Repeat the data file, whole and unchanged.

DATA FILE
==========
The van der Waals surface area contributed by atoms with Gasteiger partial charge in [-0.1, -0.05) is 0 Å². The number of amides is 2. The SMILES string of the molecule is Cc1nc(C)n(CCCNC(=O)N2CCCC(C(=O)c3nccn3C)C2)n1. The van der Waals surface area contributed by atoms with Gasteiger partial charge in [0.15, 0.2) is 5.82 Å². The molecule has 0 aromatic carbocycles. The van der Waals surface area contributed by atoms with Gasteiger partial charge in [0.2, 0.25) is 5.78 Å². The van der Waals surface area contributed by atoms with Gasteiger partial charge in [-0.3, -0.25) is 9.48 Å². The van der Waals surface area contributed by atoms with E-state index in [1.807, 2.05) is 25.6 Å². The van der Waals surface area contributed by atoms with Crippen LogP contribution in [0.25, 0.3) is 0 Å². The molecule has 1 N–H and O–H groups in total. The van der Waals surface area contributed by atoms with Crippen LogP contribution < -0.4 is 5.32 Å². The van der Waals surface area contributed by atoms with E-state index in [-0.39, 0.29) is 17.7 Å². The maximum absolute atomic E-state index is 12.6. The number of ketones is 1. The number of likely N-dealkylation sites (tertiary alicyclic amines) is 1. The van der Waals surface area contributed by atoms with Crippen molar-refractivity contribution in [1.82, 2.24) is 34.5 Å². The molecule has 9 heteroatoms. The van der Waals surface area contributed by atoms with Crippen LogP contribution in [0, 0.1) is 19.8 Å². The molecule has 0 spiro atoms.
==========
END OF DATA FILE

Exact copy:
The van der Waals surface area contributed by atoms with Gasteiger partial charge in [-0.1, -0.05) is 0 Å². The number of amides is 2. The SMILES string of the molecule is Cc1nc(C)n(CCCNC(=O)N2CCCC(C(=O)c3nccn3C)C2)n1. The van der Waals surface area contributed by atoms with Gasteiger partial charge in [0.15, 0.2) is 5.82 Å². The molecule has 0 aromatic carbocycles. The van der Waals surface area contributed by atoms with Gasteiger partial charge in [0.2, 0.25) is 5.78 Å². The van der Waals surface area contributed by atoms with Gasteiger partial charge in [-0.3, -0.25) is 9.48 Å². The van der Waals surface area contributed by atoms with E-state index in [1.807, 2.05) is 25.6 Å². The van der Waals surface area contributed by atoms with Crippen LogP contribution in [0.25, 0.3) is 0 Å². The molecule has 1 N–H and O–H groups in total. The van der Waals surface area contributed by atoms with Crippen LogP contribution < -0.4 is 5.32 Å². The van der Waals surface area contributed by atoms with E-state index in [-0.39, 0.29) is 17.7 Å². The maximum absolute atomic E-state index is 12.6. The number of ketones is 1. The number of likely N-dealkylation sites (tertiary alicyclic amines) is 1. The van der Waals surface area contributed by atoms with Crippen molar-refractivity contribution in [1.82, 2.24) is 34.5 Å². The molecule has 9 heteroatoms. The van der Waals surface area contributed by atoms with Crippen LogP contribution in [0, 0.1) is 19.8 Å². The molecule has 0 spiro atoms.